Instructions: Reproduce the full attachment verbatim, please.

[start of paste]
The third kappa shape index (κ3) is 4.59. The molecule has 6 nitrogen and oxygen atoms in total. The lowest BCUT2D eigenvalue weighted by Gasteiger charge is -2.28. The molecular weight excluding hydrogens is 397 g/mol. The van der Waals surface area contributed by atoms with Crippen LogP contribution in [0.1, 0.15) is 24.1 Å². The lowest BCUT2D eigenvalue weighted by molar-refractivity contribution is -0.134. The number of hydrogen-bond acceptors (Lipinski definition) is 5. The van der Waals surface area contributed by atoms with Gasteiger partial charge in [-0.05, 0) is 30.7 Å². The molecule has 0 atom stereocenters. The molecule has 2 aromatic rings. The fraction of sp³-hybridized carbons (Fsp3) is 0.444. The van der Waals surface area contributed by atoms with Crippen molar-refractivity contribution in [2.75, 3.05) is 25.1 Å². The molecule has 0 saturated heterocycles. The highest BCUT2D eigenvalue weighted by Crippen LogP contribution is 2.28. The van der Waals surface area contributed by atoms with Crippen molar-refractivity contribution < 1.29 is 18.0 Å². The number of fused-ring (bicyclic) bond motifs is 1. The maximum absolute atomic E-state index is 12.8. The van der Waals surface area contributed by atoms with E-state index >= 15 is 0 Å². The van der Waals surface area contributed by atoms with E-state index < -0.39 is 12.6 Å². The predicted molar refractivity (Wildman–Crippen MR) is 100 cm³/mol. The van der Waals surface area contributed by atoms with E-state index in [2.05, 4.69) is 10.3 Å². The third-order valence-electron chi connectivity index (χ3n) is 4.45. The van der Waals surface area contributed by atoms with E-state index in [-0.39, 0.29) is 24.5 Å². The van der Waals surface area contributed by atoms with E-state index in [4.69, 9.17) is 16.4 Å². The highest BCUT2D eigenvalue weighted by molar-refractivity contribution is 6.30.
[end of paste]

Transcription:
The third kappa shape index (κ3) is 4.59. The molecule has 6 nitrogen and oxygen atoms in total. The lowest BCUT2D eigenvalue weighted by Gasteiger charge is -2.28. The molecular weight excluding hydrogens is 397 g/mol. The van der Waals surface area contributed by atoms with Crippen LogP contribution in [0.1, 0.15) is 24.1 Å². The lowest BCUT2D eigenvalue weighted by molar-refractivity contribution is -0.134. The number of hydrogen-bond acceptors (Lipinski definition) is 5. The van der Waals surface area contributed by atoms with Gasteiger partial charge in [-0.05, 0) is 30.7 Å². The molecule has 0 atom stereocenters. The molecule has 2 aromatic rings. The fraction of sp³-hybridized carbons (Fsp3) is 0.444. The van der Waals surface area contributed by atoms with Crippen molar-refractivity contribution in [2.75, 3.05) is 25.1 Å². The molecule has 0 saturated heterocycles. The highest BCUT2D eigenvalue weighted by Crippen LogP contribution is 2.28. The van der Waals surface area contributed by atoms with Crippen molar-refractivity contribution < 1.29 is 18.0 Å². The number of fused-ring (bicyclic) bond motifs is 1. The maximum absolute atomic E-state index is 12.8. The van der Waals surface area contributed by atoms with E-state index >= 15 is 0 Å². The van der Waals surface area contributed by atoms with E-state index < -0.39 is 12.6 Å². The predicted molar refractivity (Wildman–Crippen MR) is 100 cm³/mol. The van der Waals surface area contributed by atoms with E-state index in [2.05, 4.69) is 10.3 Å². The third-order valence-electron chi connectivity index (χ3n) is 4.45. The van der Waals surface area contributed by atoms with E-state index in [-0.39, 0.29) is 24.5 Å². The van der Waals surface area contributed by atoms with E-state index in [4.69, 9.17) is 16.4 Å². The highest BCUT2D eigenvalue weighted by molar-refractivity contribution is 6.30.